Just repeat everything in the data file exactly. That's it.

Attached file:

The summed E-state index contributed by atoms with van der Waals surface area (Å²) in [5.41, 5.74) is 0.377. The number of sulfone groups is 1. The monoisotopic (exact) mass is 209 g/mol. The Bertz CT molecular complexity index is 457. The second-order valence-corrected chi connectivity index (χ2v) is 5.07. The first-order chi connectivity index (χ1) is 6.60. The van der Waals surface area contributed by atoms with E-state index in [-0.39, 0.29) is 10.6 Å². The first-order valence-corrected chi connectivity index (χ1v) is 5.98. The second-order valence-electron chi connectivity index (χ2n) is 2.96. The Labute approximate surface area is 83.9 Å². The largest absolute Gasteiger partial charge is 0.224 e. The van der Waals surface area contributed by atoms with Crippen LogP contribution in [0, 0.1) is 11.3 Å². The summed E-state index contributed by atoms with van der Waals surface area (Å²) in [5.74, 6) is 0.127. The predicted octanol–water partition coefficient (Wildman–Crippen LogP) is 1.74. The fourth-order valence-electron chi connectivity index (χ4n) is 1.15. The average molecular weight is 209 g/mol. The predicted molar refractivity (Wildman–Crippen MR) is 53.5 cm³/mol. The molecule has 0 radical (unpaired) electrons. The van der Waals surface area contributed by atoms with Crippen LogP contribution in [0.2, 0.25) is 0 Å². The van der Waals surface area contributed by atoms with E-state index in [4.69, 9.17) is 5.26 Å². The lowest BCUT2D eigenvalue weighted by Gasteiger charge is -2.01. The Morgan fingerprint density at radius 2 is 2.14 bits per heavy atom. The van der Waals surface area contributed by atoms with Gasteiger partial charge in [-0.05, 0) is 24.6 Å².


The summed E-state index contributed by atoms with van der Waals surface area (Å²) in [5.41, 5.74) is 0.377. The number of sulfone groups is 1. The monoisotopic (exact) mass is 209 g/mol. The Bertz CT molecular complexity index is 457. The second-order valence-corrected chi connectivity index (χ2v) is 5.07. The first-order chi connectivity index (χ1) is 6.60. The van der Waals surface area contributed by atoms with E-state index in [-0.39, 0.29) is 10.6 Å². The first-order valence-corrected chi connectivity index (χ1v) is 5.98. The second-order valence-electron chi connectivity index (χ2n) is 2.96. The Labute approximate surface area is 83.9 Å². The largest absolute Gasteiger partial charge is 0.224 e. The van der Waals surface area contributed by atoms with Crippen LogP contribution in [0, 0.1) is 11.3 Å². The summed E-state index contributed by atoms with van der Waals surface area (Å²) in [5.74, 6) is 0.127. The predicted octanol–water partition coefficient (Wildman–Crippen LogP) is 1.74. The fourth-order valence-electron chi connectivity index (χ4n) is 1.15. The average molecular weight is 209 g/mol. The predicted molar refractivity (Wildman–Crippen MR) is 53.5 cm³/mol. The molecule has 0 radical (unpaired) electrons. The van der Waals surface area contributed by atoms with Crippen LogP contribution in [0.2, 0.25) is 0 Å². The van der Waals surface area contributed by atoms with E-state index in [4.69, 9.17) is 5.26 Å². The lowest BCUT2D eigenvalue weighted by Gasteiger charge is -2.01. The Morgan fingerprint density at radius 2 is 2.14 bits per heavy atom. The van der Waals surface area contributed by atoms with Gasteiger partial charge in [-0.05, 0) is 24.6 Å².